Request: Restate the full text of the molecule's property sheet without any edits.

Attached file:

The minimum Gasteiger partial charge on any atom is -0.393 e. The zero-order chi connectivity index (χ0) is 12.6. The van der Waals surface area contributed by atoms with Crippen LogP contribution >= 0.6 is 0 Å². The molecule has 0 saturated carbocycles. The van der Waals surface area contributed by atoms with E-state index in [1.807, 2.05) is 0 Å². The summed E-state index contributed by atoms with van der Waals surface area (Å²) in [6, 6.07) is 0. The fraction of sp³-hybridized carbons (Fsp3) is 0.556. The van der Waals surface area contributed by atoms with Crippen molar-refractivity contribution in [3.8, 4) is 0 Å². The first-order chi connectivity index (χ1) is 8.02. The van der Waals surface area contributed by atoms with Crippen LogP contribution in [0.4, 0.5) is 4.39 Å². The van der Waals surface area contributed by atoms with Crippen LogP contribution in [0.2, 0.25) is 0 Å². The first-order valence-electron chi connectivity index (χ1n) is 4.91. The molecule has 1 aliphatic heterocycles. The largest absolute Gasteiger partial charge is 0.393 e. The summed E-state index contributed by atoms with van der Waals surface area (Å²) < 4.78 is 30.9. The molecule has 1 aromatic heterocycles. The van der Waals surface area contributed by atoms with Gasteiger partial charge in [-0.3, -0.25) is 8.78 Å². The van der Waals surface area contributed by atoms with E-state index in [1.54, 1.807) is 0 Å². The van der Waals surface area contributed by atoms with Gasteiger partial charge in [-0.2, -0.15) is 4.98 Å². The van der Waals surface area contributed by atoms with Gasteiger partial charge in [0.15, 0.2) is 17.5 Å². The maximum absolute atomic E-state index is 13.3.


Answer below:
The minimum Gasteiger partial charge on any atom is -0.393 e. The zero-order chi connectivity index (χ0) is 12.6. The van der Waals surface area contributed by atoms with Crippen LogP contribution >= 0.6 is 0 Å². The molecule has 0 saturated carbocycles. The van der Waals surface area contributed by atoms with E-state index in [1.807, 2.05) is 0 Å². The summed E-state index contributed by atoms with van der Waals surface area (Å²) in [6, 6.07) is 0. The fraction of sp³-hybridized carbons (Fsp3) is 0.556. The van der Waals surface area contributed by atoms with Crippen molar-refractivity contribution in [3.8, 4) is 0 Å². The first-order chi connectivity index (χ1) is 8.02. The van der Waals surface area contributed by atoms with Crippen LogP contribution in [0.4, 0.5) is 4.39 Å². The van der Waals surface area contributed by atoms with Crippen LogP contribution in [0.2, 0.25) is 0 Å². The first-order valence-electron chi connectivity index (χ1n) is 4.91. The molecule has 1 aliphatic heterocycles. The largest absolute Gasteiger partial charge is 0.393 e. The summed E-state index contributed by atoms with van der Waals surface area (Å²) < 4.78 is 30.9. The molecule has 1 aromatic heterocycles. The van der Waals surface area contributed by atoms with Gasteiger partial charge in [-0.3, -0.25) is 8.78 Å². The van der Waals surface area contributed by atoms with E-state index in [1.54, 1.807) is 0 Å². The van der Waals surface area contributed by atoms with Gasteiger partial charge in [-0.2, -0.15) is 4.98 Å². The van der Waals surface area contributed by atoms with Gasteiger partial charge in [0.15, 0.2) is 17.5 Å². The maximum absolute atomic E-state index is 13.3.